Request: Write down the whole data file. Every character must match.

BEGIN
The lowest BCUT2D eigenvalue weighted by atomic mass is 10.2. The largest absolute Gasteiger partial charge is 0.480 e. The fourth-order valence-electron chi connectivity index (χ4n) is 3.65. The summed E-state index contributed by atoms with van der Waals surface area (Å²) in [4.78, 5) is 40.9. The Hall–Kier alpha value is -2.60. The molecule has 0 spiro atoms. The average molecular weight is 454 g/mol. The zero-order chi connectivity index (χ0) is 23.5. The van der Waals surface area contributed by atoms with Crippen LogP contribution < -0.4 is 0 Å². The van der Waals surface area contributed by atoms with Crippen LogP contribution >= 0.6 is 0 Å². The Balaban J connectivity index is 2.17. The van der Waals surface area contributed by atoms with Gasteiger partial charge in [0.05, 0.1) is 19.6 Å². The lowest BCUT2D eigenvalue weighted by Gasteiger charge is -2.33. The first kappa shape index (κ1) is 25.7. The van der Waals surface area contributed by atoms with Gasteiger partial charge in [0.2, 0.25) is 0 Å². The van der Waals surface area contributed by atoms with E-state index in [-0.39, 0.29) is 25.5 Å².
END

The lowest BCUT2D eigenvalue weighted by atomic mass is 10.2. The largest absolute Gasteiger partial charge is 0.480 e. The fourth-order valence-electron chi connectivity index (χ4n) is 3.65. The summed E-state index contributed by atoms with van der Waals surface area (Å²) in [4.78, 5) is 40.9. The Hall–Kier alpha value is -2.60. The molecule has 0 spiro atoms. The average molecular weight is 454 g/mol. The zero-order chi connectivity index (χ0) is 23.5. The van der Waals surface area contributed by atoms with Crippen LogP contribution < -0.4 is 0 Å². The van der Waals surface area contributed by atoms with Crippen LogP contribution >= 0.6 is 0 Å². The Balaban J connectivity index is 2.17. The van der Waals surface area contributed by atoms with Gasteiger partial charge in [0.05, 0.1) is 19.6 Å². The lowest BCUT2D eigenvalue weighted by Gasteiger charge is -2.33. The first kappa shape index (κ1) is 25.7. The van der Waals surface area contributed by atoms with Gasteiger partial charge in [0.2, 0.25) is 0 Å². The van der Waals surface area contributed by atoms with E-state index in [-0.39, 0.29) is 25.5 Å².